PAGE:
The Long Island Museum Association concentrates on providing continuing education for cultural institution professionals. We seldom dip our toes in the tricky currents of politics. However we feel compelled in today’s political climate to state our support for the institutions we serve and speak out about the disturbing political trends that are being reported in the news.
Do we face as a nation serious issues? Absolutely. We do not dispute that. Our nation has faced similar issues in our past, which have been documented by local historical societies and museums as well as your local library’s history collection. Parallels to our current problems exist throughout the history of our nation.
Museums, historical societies and other cultural institutions both large and small exist to educate visitors in a hopefully entertaining way. Our job is to collect and examine all of the different threads that make up the life of the communities that we serve, and to weave those threads into a fabric of understanding before bringing it to your attention. We are the community’s collective memory in essence, a reflection of us, our community. Many of us have found that we can do a lot with just a little support. However we cannot create something from nothing.
The current government is planning to cut funding and possibly eliminate the last sources of funding that many of us need to thrive and in some cases what we need to survive. While it may not be readily apparent we do have a financial effect on our areas. Our visitors generally will stop and eat at nearby restaurants because many of us do not serve food. Our visitors may shop at nearby stores because many of us do not have gift shops and even if we do have a small gift shop, many people who come to our facilities as a destination are generally “making a day of it” and will seek out other places close by to spend their time and money.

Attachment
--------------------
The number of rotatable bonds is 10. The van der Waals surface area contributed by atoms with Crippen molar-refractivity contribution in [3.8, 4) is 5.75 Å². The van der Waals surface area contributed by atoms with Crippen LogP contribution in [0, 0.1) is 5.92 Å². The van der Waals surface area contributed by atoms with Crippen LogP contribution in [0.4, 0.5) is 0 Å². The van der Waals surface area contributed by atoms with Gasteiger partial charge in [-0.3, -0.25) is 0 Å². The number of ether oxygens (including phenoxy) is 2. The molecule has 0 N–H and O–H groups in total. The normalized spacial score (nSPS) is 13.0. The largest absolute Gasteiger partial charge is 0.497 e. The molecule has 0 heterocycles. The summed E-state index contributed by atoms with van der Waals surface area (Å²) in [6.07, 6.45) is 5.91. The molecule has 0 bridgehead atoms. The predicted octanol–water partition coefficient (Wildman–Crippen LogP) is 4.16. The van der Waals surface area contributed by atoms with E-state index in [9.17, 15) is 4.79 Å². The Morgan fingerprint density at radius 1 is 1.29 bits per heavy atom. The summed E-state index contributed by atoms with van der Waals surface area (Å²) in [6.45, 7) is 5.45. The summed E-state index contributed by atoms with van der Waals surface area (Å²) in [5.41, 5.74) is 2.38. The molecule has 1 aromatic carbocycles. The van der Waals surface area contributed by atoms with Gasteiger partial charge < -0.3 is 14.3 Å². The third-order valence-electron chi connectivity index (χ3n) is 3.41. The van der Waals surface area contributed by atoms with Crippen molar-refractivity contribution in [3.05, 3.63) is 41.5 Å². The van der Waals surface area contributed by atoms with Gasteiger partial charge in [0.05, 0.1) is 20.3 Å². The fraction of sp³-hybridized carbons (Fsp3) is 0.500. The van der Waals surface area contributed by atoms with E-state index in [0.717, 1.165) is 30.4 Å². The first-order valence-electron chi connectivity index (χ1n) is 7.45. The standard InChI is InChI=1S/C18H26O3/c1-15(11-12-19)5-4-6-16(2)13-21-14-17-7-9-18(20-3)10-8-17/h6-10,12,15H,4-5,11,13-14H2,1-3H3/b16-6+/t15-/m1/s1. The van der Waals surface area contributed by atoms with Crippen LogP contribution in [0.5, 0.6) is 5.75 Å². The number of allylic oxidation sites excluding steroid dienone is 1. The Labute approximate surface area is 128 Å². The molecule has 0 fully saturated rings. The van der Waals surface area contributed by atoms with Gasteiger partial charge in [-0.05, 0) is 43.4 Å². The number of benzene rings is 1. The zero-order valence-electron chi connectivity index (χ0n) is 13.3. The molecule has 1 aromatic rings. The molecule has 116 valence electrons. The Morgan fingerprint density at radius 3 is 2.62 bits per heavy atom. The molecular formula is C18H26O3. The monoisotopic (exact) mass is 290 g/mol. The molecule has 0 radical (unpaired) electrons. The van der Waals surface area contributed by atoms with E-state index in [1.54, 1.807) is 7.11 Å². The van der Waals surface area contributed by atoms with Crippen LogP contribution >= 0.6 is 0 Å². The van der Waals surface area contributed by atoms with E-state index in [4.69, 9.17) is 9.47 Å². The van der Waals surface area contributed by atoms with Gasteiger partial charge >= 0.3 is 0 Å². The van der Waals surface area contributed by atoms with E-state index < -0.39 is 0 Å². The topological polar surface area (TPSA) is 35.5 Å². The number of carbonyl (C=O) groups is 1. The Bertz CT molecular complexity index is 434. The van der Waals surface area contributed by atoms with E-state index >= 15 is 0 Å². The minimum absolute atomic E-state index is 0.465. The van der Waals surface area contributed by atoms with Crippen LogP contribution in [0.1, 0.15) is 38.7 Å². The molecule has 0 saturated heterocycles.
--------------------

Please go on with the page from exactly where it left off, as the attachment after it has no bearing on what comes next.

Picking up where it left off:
When you think of a museum don’t just think of large places such as the Metropolitan Museum of Art or the American Museum of Natural History – most museums are much smaller. We can be as little as a single room in a library, or a tiny house, or in some cases a small cluster of houses – but we represent you and your history. If the Federal Government eliminates or severely cuts the funding of the National Endowment for the Arts (NEA), the National Endowment for the Humanities (NEH), or the Institute for Museum and Library Services (IMLS) many of the funding sources we turn to for support of our local history are derived from these sources will also be eliminated.
Who will be our memory? It is so easy to think or say that someone else will do it. We learn history in school in terms of national events – but those national events would never happen without ordinary citizens in individual communities coming together to express their opinions as a collective whole. If you feel that someone needs to remember the events of yesterday, today and tomorrow - take five minutes out of your day and call your government representatives and let them know what you are thinking about the issues we as the people of the United States are facing together as one nation.
Amy Folk, President of LIMA & The LIMA Board
LIMA P.O. Box 1063 Huntington, New York 11743 email@example.com